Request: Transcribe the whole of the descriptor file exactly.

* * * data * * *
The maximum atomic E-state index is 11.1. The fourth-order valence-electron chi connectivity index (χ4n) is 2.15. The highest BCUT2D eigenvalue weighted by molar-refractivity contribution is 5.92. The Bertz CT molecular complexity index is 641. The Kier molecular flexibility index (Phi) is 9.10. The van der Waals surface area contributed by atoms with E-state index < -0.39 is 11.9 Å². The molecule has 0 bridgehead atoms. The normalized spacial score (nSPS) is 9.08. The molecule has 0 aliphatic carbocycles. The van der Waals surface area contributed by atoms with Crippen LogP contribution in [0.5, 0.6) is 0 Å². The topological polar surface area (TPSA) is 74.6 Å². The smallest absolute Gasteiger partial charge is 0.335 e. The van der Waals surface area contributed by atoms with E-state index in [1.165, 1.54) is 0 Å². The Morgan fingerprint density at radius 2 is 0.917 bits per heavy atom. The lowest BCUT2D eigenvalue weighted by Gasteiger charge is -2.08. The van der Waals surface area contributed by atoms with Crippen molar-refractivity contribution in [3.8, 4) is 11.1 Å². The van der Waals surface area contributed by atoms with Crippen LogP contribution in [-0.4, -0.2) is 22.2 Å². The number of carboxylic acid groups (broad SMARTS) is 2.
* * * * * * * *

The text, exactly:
The maximum atomic E-state index is 11.1. The fourth-order valence-electron chi connectivity index (χ4n) is 2.15. The highest BCUT2D eigenvalue weighted by molar-refractivity contribution is 5.92. The Bertz CT molecular complexity index is 641. The Kier molecular flexibility index (Phi) is 9.10. The van der Waals surface area contributed by atoms with E-state index < -0.39 is 11.9 Å². The molecule has 0 bridgehead atoms. The normalized spacial score (nSPS) is 9.08. The molecule has 0 aliphatic carbocycles. The van der Waals surface area contributed by atoms with Crippen LogP contribution in [0.5, 0.6) is 0 Å². The topological polar surface area (TPSA) is 74.6 Å². The smallest absolute Gasteiger partial charge is 0.335 e. The van der Waals surface area contributed by atoms with E-state index in [1.165, 1.54) is 0 Å². The Morgan fingerprint density at radius 2 is 0.917 bits per heavy atom. The lowest BCUT2D eigenvalue weighted by Gasteiger charge is -2.08. The van der Waals surface area contributed by atoms with Crippen molar-refractivity contribution in [3.8, 4) is 11.1 Å². The van der Waals surface area contributed by atoms with Crippen LogP contribution in [-0.4, -0.2) is 22.2 Å². The number of carboxylic acid groups (broad SMARTS) is 2.